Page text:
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Cincinnati Ballet’s New Works Series Focuses on Women

Morgan works with Sirui Liu and Daniel Wagner. Photo by Jennifer Denham, Courtesy Cincinnati Ballet.

Cincinnati Ballet's Kaplan New Works series, which runs April 20–29, is an institution at the midwestern company. Now in its 12th year, and sixth season presenting an all-female lineup, it has positioned itself at the forefront of a global conversation around gender imbalances in ballet. Namely, why do so few women create and lead in an art form dominated by female performers?

During the beginning of her tenure at CB, artistic director and CEO Victoria Morgan didn't prioritize the lack of female voices. “Then I started to realize that the representation is really skewed," she says. “I thought, as a leader, I should do something."


This year, Morgan will continue the Kaplan New Works Series' tradition of supporting female choreographers. She reached out to Jennifer Archibald, a choreographer who mixes hip-hop influences with a ballet background. “Jennifer has a more aggressive style, but you have to have ballet technique to dance it." Morgan introduced Archibald to the street artist Swoon, who creates large-scale murals and installations. The two will work together on designing Archibald's ballet.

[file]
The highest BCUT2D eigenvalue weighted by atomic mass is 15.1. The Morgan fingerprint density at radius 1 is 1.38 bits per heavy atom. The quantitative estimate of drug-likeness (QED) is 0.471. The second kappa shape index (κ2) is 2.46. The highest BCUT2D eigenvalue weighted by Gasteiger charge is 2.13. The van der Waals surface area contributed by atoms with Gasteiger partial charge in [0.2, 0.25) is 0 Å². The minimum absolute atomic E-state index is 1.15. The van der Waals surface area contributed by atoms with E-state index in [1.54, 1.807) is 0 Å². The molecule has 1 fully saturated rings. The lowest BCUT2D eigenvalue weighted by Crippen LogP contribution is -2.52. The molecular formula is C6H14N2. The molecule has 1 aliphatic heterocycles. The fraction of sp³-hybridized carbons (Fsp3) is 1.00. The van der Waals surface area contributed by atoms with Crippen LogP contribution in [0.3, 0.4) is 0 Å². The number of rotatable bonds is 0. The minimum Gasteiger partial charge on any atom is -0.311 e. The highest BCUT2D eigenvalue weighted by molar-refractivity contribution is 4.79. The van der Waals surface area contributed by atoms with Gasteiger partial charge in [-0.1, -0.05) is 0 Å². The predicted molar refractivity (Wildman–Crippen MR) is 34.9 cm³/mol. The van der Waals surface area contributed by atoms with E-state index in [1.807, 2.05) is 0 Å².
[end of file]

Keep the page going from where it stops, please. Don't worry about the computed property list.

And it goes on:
Other premieres include a shorter work by Morgan and a ballet by Cincinnati-based choreographer Heather Britt, who frequently creates for CB. “I like being part of the development of a talented person's craft," Morgan says. “And Heather is worthy of being highlighted." Eros Redux, an older work by Annabelle Lopez Ochoa, will complete the program, making its U.S. debut.

Morgan appreciates the contrast within this season's program. “Jennifer is phenomenal at intricate port de bras, and she creates her own music remixes. Annabelle's piece is quite dramatic and weird. I'm more neoclassical, and Heather is more contemporary, with a background in Límon and Taylor." It just goes to show, Morgan notes, how much female choreographers can defy assumptions. “Women have dynamic voices and they need to be part of the conversation."

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